On January 18th 2010 I attended a meeting called by QCDA – the Qualifications and Curriculum Development Authority – who were seeking the input of professional physicists into the ongoing revision of the Physics GCSE syllabus. It quickly became clear that QCDA staff thought they knew better than everyone else and they were condescending and contemptuous of anyone else’s opinion. In particular, the head of ‘development’ stated that the problem with GCSE physics ‘was physicists’ and that ‘everyone thinks their subject is hardest:- physics is no harder than religious studies’. I didn’t really know what to do about this experience, and on the same day my cousin died in Ireland, and I had to travel for her funeral. The week was busy and a write-off. However on Satuday I saw an article about ‘worthless exams’ in the Guardian and this re-ignited my desire to do something. I wrote a letter to the paper!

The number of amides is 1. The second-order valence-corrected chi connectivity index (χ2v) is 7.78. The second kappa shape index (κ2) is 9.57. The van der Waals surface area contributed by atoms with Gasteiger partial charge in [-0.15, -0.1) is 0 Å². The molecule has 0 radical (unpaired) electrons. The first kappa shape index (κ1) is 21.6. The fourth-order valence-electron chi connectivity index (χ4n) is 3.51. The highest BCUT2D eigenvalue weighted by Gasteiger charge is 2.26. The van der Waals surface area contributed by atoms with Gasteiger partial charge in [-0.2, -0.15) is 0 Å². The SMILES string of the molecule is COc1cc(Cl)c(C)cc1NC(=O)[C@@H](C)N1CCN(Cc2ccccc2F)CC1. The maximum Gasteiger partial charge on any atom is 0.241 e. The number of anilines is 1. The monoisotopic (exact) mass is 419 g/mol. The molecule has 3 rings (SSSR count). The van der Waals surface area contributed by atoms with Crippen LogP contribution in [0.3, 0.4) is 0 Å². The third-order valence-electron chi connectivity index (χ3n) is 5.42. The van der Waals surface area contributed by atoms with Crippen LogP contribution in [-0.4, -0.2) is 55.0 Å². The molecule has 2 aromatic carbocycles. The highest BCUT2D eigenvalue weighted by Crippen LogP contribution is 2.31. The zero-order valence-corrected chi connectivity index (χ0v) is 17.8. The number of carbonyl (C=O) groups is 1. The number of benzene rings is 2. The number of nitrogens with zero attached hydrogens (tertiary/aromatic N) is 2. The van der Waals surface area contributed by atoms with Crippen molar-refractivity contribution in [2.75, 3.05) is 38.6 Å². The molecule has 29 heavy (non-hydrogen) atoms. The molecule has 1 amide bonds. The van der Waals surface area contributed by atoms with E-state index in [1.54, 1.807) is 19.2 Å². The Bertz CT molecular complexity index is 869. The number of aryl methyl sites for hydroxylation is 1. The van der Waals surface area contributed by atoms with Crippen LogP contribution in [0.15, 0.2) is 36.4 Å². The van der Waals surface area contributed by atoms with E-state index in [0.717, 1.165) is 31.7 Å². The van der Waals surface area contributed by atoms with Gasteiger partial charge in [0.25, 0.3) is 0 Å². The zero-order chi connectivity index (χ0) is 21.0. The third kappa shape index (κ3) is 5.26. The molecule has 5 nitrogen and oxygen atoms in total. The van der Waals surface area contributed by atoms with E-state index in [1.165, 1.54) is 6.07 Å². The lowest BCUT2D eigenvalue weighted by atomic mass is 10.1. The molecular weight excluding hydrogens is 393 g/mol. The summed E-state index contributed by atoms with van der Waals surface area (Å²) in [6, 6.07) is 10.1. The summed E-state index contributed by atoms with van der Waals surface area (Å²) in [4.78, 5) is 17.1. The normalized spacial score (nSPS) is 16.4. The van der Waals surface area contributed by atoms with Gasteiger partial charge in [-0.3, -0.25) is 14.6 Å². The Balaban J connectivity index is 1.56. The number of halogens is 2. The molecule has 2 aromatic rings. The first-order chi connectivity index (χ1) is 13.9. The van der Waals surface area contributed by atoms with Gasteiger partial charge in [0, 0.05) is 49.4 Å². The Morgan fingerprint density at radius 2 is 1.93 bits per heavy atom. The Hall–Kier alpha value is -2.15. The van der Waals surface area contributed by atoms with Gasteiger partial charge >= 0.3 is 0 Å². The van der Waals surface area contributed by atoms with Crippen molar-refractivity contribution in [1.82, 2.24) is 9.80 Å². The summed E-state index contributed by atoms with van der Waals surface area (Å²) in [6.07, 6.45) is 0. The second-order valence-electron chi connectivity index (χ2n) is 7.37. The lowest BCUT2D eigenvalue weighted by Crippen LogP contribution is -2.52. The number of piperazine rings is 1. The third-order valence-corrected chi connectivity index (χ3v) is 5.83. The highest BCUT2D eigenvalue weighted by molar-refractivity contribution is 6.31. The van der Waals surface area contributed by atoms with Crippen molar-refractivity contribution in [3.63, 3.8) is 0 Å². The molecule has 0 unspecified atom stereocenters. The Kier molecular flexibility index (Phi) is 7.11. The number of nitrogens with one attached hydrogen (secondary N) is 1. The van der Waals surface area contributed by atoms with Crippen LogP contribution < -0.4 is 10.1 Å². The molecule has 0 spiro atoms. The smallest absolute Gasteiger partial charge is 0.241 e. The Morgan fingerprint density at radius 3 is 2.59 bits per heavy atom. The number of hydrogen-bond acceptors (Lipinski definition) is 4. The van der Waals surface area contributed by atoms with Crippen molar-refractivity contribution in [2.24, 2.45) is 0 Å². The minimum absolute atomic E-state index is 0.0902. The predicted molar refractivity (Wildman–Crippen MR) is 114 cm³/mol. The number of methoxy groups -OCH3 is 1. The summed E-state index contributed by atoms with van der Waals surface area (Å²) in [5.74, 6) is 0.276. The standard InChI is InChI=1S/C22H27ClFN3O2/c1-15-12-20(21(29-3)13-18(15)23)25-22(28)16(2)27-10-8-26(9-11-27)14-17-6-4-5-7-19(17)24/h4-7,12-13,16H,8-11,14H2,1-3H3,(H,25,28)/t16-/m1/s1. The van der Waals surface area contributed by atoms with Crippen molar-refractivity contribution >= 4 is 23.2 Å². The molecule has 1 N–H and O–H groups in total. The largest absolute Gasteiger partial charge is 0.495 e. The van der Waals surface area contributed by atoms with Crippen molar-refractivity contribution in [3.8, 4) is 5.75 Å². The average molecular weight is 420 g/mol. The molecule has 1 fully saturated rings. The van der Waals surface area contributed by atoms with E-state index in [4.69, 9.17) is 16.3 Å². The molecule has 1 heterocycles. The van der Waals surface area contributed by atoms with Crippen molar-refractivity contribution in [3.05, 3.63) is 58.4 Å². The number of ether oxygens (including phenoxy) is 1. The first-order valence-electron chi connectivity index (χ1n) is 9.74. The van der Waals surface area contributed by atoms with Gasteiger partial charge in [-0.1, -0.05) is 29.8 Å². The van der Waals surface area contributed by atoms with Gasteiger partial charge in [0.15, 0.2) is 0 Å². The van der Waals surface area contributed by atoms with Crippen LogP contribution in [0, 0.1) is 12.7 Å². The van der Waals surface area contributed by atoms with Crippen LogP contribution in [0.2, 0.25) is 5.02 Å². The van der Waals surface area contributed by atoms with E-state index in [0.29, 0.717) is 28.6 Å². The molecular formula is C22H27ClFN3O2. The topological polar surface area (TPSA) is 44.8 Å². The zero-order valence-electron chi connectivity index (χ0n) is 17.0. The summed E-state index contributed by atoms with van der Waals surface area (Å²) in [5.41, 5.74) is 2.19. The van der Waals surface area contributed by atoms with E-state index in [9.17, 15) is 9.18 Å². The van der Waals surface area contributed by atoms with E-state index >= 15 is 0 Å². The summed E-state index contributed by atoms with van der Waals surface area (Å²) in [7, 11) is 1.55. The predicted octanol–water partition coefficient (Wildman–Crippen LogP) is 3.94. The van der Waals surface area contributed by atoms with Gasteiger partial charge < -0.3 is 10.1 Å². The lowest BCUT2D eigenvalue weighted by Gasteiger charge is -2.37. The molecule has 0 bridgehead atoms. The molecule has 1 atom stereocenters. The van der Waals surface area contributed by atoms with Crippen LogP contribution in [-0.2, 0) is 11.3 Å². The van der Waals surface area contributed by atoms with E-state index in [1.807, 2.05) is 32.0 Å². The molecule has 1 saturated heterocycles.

My letter was published today, but my friend Alom Shaha had already posted the letter on a ‘How Should we teach Science‘ web site and I been shocked – overwhelmed indeed – by the extensive support from a wide range of (mainly) teachers. Please read some of these comments. They are shocking and moving. Alom headed this with the phrase I had used to summarise this meeting to my bosses: the lunatics have taken over the asylum.
I really don’t know what to do next. I am busy and this is not my job, but it also doesn’t appear to be anyone’s job to stand up for standards in exams if that means that more people will ‘fail’. QCDA has completely politicised the construction of curricula and will not rest until physics is as easy as religious studies. This matters because many real people – generally we call them children but they are people and they will become citizens – are being disempowered. Why? Because actually physics and engineering remain exactly as hard as they ever were – but the holders of these worthless qualifications will simply not be able to study physics, work in physics, or more widely – bring the benefits of physics insights into whatever career they adopt. Its a tragedy. Its a car crash in slow motion, and it may already be too late.